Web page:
Those who would just as soon see Apple drop G3 support are invariably those who do high-end tasks that need the horsepower of a G4 or beyond. They fail to recognize that for a lot of things - the kind of things most of us do most of the time like email, browsing the Web, and writing - there's no significant benefit from AltiVec, dual processors, or AGP graphics. CPU speed and drive speed are more important factors.

So what compelling reason would Apple have for preventing them from running Leopard and the next versions of Mail and Safari?


Scott Cook replies:

I'm sure I needed a G4. I could have continued doing audio work with my 1,100 MHz G3, but video work was prohibitively slow, even on short shows. The G4 has truly amazing performance on video encoding compared to the G3. AltiVec is the difference, of course. Other than that, they're similar processors.

When encoding video, my 466 MHz G4 was over twice as fast as my 1,100 MHz G3. My 1,100 MHz G3 did everything except audio/video over twice as fast as my 466 MHz G4, which is right in line with the difference in processor speed. I did a very unscientific study encoding audio podcasts one night when I was bored. I encoded the same one hour MP3 audio podcast on all the different machines I had available here at that time. This is what I found:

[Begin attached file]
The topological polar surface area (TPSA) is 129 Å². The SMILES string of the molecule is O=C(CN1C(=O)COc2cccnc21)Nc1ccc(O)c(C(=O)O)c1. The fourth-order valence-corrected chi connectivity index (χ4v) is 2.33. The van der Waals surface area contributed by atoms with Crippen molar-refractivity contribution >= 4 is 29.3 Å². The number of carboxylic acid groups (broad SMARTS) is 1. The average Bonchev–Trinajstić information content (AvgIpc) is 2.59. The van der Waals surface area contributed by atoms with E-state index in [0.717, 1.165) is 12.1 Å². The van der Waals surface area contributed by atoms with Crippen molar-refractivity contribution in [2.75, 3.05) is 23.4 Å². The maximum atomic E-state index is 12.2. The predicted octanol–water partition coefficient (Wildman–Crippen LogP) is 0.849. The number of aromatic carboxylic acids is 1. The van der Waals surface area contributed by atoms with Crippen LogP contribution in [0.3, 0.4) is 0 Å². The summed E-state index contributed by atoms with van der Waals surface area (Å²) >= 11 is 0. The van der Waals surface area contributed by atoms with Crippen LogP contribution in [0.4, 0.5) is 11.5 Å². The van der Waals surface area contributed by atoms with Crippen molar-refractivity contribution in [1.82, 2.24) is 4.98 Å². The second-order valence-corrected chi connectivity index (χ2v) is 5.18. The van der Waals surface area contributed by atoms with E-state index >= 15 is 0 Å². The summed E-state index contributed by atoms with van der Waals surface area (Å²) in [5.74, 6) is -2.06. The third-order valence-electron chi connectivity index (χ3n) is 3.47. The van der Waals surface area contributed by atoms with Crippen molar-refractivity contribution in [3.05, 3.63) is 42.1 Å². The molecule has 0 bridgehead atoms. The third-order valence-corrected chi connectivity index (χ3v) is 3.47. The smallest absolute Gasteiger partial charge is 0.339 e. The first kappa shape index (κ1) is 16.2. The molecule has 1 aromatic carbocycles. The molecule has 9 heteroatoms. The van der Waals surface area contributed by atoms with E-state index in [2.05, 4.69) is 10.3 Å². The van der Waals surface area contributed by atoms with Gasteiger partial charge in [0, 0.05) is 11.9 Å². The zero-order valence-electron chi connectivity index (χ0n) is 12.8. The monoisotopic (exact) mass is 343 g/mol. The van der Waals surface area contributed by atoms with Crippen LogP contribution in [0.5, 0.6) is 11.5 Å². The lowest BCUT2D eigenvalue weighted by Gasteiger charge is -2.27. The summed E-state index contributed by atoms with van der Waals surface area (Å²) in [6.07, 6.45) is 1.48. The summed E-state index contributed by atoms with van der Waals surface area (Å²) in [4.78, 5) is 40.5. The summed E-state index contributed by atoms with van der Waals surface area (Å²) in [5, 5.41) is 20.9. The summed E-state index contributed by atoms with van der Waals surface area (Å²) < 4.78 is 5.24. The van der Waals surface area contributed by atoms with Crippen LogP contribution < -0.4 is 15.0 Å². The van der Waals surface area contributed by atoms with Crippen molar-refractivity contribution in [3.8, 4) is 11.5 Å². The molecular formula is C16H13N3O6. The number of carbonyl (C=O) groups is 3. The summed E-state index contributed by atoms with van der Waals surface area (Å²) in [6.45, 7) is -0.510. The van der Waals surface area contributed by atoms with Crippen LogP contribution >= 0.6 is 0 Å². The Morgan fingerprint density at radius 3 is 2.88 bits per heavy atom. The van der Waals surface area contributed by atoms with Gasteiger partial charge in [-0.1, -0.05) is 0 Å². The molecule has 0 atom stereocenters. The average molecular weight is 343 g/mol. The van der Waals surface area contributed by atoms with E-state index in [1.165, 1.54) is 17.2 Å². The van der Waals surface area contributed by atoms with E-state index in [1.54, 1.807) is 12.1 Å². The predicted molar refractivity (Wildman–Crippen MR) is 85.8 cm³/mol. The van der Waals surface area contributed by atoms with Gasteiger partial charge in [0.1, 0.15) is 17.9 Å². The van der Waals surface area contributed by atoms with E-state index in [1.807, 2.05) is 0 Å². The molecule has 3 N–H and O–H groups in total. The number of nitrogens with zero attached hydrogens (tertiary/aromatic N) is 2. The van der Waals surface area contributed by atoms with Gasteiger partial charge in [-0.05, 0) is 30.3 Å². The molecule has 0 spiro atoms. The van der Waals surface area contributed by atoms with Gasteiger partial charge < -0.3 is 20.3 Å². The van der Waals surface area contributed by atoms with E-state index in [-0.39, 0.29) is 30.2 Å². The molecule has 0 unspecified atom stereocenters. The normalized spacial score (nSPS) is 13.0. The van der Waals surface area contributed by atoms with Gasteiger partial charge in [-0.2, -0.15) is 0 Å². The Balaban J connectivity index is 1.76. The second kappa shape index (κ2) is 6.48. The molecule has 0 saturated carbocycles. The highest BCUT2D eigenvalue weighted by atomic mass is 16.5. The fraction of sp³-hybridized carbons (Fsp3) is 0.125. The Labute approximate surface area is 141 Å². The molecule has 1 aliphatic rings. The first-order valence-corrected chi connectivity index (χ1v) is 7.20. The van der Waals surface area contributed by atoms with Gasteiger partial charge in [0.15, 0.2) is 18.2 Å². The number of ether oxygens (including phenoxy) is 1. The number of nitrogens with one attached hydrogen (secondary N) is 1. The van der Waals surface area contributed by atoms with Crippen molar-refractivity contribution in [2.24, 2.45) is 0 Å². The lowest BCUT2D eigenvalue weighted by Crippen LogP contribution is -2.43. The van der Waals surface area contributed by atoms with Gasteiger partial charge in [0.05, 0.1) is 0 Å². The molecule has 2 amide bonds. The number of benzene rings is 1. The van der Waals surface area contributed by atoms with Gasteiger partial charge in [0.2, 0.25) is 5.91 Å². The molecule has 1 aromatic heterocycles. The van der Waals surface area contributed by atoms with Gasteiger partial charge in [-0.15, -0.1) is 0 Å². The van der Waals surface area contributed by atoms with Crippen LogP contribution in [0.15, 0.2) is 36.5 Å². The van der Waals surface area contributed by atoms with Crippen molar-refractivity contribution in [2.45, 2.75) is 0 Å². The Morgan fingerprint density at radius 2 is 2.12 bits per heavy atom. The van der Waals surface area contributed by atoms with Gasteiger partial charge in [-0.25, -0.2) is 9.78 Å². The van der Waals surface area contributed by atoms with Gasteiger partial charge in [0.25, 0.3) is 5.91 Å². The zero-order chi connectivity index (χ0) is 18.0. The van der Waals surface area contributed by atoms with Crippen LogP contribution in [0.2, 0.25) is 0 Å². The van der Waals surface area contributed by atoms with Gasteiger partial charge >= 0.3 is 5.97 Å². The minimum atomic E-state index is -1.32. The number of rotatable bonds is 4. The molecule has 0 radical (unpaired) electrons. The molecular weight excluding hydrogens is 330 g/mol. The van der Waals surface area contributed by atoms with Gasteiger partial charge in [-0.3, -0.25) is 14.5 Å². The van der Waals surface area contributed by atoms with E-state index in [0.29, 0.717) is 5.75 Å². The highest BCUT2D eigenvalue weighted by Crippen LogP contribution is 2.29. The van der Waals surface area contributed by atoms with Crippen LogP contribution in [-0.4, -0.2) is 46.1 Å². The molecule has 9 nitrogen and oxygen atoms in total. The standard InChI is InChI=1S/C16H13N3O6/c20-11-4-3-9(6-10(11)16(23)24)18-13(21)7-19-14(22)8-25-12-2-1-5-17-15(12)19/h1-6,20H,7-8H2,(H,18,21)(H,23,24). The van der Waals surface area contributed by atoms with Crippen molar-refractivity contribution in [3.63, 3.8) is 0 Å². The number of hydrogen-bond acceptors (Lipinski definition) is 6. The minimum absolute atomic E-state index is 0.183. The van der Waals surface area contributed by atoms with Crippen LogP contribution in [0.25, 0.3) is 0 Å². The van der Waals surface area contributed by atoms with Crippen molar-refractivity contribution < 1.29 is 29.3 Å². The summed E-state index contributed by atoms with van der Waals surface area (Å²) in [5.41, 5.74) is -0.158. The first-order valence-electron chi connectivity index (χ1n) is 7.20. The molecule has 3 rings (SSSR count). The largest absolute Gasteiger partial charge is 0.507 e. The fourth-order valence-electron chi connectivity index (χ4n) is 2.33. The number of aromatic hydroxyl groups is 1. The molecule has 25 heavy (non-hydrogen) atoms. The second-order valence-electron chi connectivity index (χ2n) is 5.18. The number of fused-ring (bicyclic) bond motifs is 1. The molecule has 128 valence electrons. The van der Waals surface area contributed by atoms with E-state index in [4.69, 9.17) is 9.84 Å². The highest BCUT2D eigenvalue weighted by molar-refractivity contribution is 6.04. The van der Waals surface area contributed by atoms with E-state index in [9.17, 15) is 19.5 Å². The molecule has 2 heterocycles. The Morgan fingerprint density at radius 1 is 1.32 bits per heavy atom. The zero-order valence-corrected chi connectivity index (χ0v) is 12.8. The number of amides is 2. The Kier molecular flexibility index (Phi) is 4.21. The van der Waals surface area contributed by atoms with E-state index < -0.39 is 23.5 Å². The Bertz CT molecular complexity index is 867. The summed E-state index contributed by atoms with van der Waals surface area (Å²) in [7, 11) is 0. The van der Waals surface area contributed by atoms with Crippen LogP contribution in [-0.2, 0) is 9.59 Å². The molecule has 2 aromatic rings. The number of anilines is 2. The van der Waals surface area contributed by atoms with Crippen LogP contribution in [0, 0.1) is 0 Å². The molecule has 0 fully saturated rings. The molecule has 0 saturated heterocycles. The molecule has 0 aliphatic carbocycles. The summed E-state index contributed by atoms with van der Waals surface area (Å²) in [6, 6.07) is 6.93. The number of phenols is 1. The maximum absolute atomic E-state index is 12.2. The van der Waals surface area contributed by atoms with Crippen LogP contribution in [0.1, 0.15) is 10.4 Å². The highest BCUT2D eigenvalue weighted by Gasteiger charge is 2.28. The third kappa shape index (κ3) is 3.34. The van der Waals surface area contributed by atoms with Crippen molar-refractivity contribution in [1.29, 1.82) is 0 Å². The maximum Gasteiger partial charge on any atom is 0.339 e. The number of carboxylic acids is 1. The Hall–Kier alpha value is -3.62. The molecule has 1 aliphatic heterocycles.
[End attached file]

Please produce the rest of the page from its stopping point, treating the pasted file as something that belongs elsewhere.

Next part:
• 500 MHz G3 = 4.5x
  • 600 MHz G3 = 6.5x
  • 1,100 MHz G3 = 9.2x
  • 466 MHz G4 = 11.4x
  • 3,400 MHz P4 = 11.6x

The G3s behaved as I expected. The faster the processor, the faster they encoded. The G4 and P4 blew me away though. The P4 is over 7 times as fast as the G4 (clock speed) but just barely managed to squeak past it. I wasn't expecting that. I remember hearing people say the G4 was at least 7-8 times faster than the P4 for audio/video, but I confess that I never really believed it until I did this.

I wished I had the slowest G4, the 350 MHz Power Mac, to test alongside the fastest G3, the 1,100 MHz PowerLogix upgrade Power Mac. That would have been fun to see if the slowest G4 could beat the fastest G3 in audio encoding. Has anyone ever run that test? I'm quite certain the slowest G4 would beat the fastest G3 real bad at video encoding, but audio would probably be a good race.